Gazelles: There are two kinds of entrepreneurs – the ones that do business (Mom & Pops) and the ones that grow businesses (gazelles*). While it’s the Mom & Pops that offer the one-of-a-kind restaurants, brewpubs and shops that create happening places which attract entrepreneurs in the first place, it’s the gazelles that account for 75% of all job growth, plus half of all innovations, two-thirds of inventions and 95% of all radical innovations created since World War II.
Economic Gardening: As opposed to ‘economic hunting’ (the industrial age method of trying to steal companies from other cities), economic gardening seeks to create jobs by supporting companies that are already in place**. Pioneered by Chris Gibbons at the City of Littleton, CO (pop. 45,000), the program has added 12,000 jobs since the program started in 1987 – with no incentives. Check out the program’s three basic elements here.
Gazelles + Economic Gardening: Why this combination? You can’t garden something that won’t grow. With the presence of major universities, this magic equation helps explain the rise of Austin, Silicon Valley and Cambridge, each of whose economies exceeds most countries.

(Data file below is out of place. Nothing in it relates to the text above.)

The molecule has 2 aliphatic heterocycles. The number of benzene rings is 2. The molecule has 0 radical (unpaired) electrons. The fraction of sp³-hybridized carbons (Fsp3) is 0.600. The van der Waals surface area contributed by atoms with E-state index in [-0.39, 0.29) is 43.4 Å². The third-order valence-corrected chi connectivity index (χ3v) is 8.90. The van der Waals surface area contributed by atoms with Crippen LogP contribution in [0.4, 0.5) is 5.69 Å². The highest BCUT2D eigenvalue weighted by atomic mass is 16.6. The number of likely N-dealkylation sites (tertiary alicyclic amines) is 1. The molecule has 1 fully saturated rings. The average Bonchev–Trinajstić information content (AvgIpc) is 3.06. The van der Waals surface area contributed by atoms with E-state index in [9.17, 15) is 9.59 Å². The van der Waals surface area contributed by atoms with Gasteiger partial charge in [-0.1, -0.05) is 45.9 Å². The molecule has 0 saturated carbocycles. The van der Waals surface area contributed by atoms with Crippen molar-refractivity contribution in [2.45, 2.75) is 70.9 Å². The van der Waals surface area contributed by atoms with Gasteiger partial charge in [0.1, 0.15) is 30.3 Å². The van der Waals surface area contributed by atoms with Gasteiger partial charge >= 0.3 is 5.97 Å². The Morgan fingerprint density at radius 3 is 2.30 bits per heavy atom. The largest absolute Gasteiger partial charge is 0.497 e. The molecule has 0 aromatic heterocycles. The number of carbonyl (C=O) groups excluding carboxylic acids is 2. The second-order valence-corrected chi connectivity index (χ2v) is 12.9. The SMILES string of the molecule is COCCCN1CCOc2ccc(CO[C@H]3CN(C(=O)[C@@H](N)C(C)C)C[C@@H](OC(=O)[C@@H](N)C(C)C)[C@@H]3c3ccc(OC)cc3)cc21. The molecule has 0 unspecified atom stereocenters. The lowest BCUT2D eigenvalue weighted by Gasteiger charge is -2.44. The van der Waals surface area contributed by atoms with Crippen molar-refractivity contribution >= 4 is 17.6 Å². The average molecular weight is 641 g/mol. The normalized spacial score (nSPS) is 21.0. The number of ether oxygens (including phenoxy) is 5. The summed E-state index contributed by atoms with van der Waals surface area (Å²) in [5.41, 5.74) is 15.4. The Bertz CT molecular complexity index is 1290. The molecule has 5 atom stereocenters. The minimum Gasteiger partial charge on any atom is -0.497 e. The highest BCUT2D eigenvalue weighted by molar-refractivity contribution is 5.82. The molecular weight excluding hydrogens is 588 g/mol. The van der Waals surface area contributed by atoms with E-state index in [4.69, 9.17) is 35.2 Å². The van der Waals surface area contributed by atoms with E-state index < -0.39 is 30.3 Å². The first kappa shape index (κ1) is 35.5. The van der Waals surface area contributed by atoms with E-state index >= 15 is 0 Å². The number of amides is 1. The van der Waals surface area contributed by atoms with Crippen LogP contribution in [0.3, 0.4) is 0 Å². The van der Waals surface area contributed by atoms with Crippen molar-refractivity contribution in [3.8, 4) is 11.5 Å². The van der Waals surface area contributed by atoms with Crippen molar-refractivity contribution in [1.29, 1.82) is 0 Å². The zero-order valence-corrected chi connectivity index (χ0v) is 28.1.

*Gazelles (in between Mom & Pop ‘mice’ and Fortune 500 ‘elephants’) by definition have to grow at least 20% a year for four years, from a base of at least $100,000 in revenues – in effect, at least doubling in size over that four-year period. Only about 352,000 companies qualify, one out of every 16 companies with employees. Source: Inc.com
**In pro sports, a majority of talent comes from developing college players that teams draft. ‘Free agent’ veterans recruited from other teams are typically overpaid and temporary. Why is free agency still popular with some teams? Because they don’t know how to develop their ‘inexpensive’ young talent. Understand this, and you’ll also understand why the financially-disadvantaged Marlins, Angels and Diamondbacks won the last three World Series.